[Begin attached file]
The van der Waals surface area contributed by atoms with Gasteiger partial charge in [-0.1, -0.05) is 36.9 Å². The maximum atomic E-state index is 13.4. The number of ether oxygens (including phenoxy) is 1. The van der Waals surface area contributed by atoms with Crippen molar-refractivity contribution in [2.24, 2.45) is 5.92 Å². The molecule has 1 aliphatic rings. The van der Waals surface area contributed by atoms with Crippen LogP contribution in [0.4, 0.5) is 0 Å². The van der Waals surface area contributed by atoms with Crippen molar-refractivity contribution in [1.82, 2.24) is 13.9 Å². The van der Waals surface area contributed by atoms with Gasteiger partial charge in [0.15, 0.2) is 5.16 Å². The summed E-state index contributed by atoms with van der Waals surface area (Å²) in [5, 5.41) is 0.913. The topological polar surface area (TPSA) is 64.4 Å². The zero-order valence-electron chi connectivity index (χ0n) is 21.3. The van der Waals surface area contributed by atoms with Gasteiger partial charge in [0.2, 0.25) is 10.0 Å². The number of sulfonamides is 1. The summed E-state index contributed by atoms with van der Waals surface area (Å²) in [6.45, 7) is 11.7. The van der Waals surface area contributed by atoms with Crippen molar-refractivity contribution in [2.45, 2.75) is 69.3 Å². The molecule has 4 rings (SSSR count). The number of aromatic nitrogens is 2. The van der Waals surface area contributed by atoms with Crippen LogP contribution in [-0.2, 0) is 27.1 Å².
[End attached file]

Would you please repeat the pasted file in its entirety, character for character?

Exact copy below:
The van der Waals surface area contributed by atoms with Gasteiger partial charge in [-0.1, -0.05) is 36.9 Å². The maximum atomic E-state index is 13.4. The number of ether oxygens (including phenoxy) is 1. The van der Waals surface area contributed by atoms with Crippen molar-refractivity contribution in [2.24, 2.45) is 5.92 Å². The molecule has 1 aliphatic rings. The van der Waals surface area contributed by atoms with Crippen LogP contribution in [0.4, 0.5) is 0 Å². The van der Waals surface area contributed by atoms with Crippen molar-refractivity contribution in [1.82, 2.24) is 13.9 Å². The van der Waals surface area contributed by atoms with Gasteiger partial charge in [0.15, 0.2) is 5.16 Å². The summed E-state index contributed by atoms with van der Waals surface area (Å²) in [5, 5.41) is 0.913. The topological polar surface area (TPSA) is 64.4 Å². The zero-order valence-electron chi connectivity index (χ0n) is 21.3. The van der Waals surface area contributed by atoms with Gasteiger partial charge in [0.2, 0.25) is 10.0 Å². The number of sulfonamides is 1. The summed E-state index contributed by atoms with van der Waals surface area (Å²) in [6.45, 7) is 11.7. The van der Waals surface area contributed by atoms with Crippen molar-refractivity contribution in [2.45, 2.75) is 69.3 Å². The molecule has 4 rings (SSSR count). The number of aromatic nitrogens is 2. The van der Waals surface area contributed by atoms with Crippen LogP contribution in [-0.2, 0) is 27.1 Å².